Key Information:

August 18
Melbourne, Australia

Paper & Demo submission:

Due date:
July 10
Notification date:
July 25
Camera-ready date:
August 5
Submission system:


EGPAI 2017 Workshop
August 20
IJCAI-17 Conference
August 19-25
AGA-17 Workshop
August 19



Please use this text version of our CfP for distribution on other media.


Time Event
10:15-10:20Welcome by David Kremelberg
10:20-10:55Target talks, comments and discussion: "Understanding as Conceptualizing" by Pei Wang
10:55-11:30Target talks, comments and discussion: "Do Machines Understand? A Short Review of Understanding & Common Sense in Artificial Intelligence" by Kris Thorisson and David Kremelberg
11:30-11:50Invited talk: Tom Everitt: "AI Safety and Understanding"
1:00-1:30Special topics: Object+Situation; Moderators: Dave and Kris
1:30-2:00Special topics: Mechanism+Question-Answering; Moderators: Kris and Pei
2:00-2:30Special topics: Translation+Conversation; Moderators: Dave and Pei
2:30-3:00Special topics: Goal-Achievement+Artwork; Moderators: Dave and Kris

Submission Format

We welcome technical papers as well as overviews, demonstrations and position papers on a range of topics relating to the topic of understanding:

  • Design proposals for cognitive architectures targeting understanding
  • New programming languages relevant to understanding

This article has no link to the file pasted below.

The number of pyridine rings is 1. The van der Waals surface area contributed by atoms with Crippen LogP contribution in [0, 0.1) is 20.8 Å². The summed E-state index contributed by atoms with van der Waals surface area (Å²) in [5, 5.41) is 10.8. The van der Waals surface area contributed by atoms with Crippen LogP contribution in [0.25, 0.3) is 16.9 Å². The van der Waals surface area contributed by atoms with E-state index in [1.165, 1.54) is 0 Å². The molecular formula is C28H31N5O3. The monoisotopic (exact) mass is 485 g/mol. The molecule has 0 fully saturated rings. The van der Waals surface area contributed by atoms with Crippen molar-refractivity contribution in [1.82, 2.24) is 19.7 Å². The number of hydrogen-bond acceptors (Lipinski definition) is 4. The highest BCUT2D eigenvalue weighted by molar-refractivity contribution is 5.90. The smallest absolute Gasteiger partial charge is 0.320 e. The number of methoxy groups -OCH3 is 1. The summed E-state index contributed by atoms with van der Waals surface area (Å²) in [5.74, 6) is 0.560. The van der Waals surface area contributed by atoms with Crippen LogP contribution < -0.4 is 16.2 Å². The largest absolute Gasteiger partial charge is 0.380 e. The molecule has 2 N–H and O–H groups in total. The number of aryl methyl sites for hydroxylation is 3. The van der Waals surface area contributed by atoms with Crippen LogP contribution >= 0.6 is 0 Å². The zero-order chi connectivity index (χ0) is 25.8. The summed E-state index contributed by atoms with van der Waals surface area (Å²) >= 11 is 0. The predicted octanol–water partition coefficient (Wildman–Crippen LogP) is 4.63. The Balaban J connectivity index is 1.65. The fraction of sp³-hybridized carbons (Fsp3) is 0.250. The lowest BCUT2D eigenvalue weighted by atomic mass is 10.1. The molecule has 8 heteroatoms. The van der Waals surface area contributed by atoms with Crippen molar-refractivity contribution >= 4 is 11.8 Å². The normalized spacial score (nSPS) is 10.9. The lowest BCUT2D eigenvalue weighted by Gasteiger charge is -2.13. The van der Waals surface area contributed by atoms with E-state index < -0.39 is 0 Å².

• New methods relevant to understanding
  • New architectural principles relevant to understanding
  • New theoretical insights relevant to understanding
  • Synergies between various approaches to understanding (theoretically, within AGI, etc.)
  • Machine education/learning needed to achieve understanding
  • Analysis of the potential and limitations of existing approaches

Papers should be between 2 and 12 pages and describe the authors' original work. Formatting can follow either the AGI-17 format or the IJCAI-17 format. Papers will be subjected to peer-review and can be accepted for oral presentation or poster presentation.

Proposals for Demonstrations should be accompanied with a 2-page extended abstract for inclusion in the workshop's proceedings. Examples include, but are not limited to: (interactively) demonstrating the performance of a system, (cognitive) architecture, or design methodology.

Oral presentations should be given by one of the authors during one of the Contributed Talks Sessions. Posters and demonstrations will be presented during the Poster & Demo Session at the end of the day. Accepted papers will be gathered into a volume of proceedings and published online.

Contributions should be submitted through EasyChair before the deadline on July 10th (23:59 Eastern time). Authors will be notified on July 25th of the acceptance or rejection of their submission, and are requested to submit a revised camera-ready version based on reviewers' comments by August 5th.


Dr. David Kremelberg (contact)

Icelandic Institute for Intelligent Machines

Dr. Kristinn R. Thórisson

Reykjavik University & Icelandic Institute for Intelligent Machines

Dr. Pei Wang

Temple University

Dr. Bas Steunebrink


Program Committee

Joscha BachHarvard University
Tarek Richard BesoldUniversity of Bremen
Jordi BiegerReykjavik University
Antonio ChellaUniversity of Palermo
Haris DindoYewno & University of Palermo
Helgi P. HelgasonActivity Steeam
David KremelbergIcelandic Institute for Intelligent Machines
Xiang LiTemple University
Tony LofthouseEvolving Solutions Ltd.
Laurent OrseauDeepMind
Javier SnaiderGoogle Inc.
Bas SteunebrinkNNAISENSE
Claes StrannegårdUniversity of Gothenburg
Kristinn R. ThórissonReykjavik University & Icelandic Institute for Intelligent Machines
Pei WangTemple University